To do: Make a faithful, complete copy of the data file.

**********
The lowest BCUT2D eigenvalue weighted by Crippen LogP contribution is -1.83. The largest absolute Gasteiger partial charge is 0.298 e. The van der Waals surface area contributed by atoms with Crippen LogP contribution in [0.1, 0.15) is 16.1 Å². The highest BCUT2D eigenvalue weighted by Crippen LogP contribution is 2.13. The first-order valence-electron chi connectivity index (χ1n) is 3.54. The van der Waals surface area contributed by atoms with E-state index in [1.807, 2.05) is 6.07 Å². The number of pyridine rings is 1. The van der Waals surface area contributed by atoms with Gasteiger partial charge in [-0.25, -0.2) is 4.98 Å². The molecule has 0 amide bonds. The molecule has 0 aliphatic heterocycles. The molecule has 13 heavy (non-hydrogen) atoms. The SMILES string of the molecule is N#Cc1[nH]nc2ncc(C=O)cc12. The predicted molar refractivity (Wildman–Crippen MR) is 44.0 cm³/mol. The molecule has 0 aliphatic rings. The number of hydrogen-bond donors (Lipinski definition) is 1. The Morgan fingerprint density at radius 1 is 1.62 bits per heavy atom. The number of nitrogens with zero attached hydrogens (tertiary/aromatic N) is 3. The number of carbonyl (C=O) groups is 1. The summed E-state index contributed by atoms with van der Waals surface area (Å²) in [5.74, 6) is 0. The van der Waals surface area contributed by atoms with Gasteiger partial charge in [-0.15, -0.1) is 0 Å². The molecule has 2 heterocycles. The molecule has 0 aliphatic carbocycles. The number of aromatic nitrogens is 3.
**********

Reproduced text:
The lowest BCUT2D eigenvalue weighted by Crippen LogP contribution is -1.83. The largest absolute Gasteiger partial charge is 0.298 e. The van der Waals surface area contributed by atoms with Crippen LogP contribution in [0.1, 0.15) is 16.1 Å². The highest BCUT2D eigenvalue weighted by Crippen LogP contribution is 2.13. The first-order valence-electron chi connectivity index (χ1n) is 3.54. The van der Waals surface area contributed by atoms with E-state index in [1.807, 2.05) is 6.07 Å². The number of pyridine rings is 1. The van der Waals surface area contributed by atoms with Gasteiger partial charge in [-0.25, -0.2) is 4.98 Å². The molecule has 0 amide bonds. The molecule has 0 aliphatic heterocycles. The molecule has 13 heavy (non-hydrogen) atoms. The SMILES string of the molecule is N#Cc1[nH]nc2ncc(C=O)cc12. The predicted molar refractivity (Wildman–Crippen MR) is 44.0 cm³/mol. The molecule has 0 aliphatic rings. The number of hydrogen-bond donors (Lipinski definition) is 1. The Morgan fingerprint density at radius 1 is 1.62 bits per heavy atom. The number of nitrogens with zero attached hydrogens (tertiary/aromatic N) is 3. The number of carbonyl (C=O) groups is 1. The summed E-state index contributed by atoms with van der Waals surface area (Å²) in [5.74, 6) is 0. The van der Waals surface area contributed by atoms with Gasteiger partial charge in [-0.15, -0.1) is 0 Å². The molecule has 2 heterocycles. The molecule has 0 aliphatic carbocycles. The number of aromatic nitrogens is 3.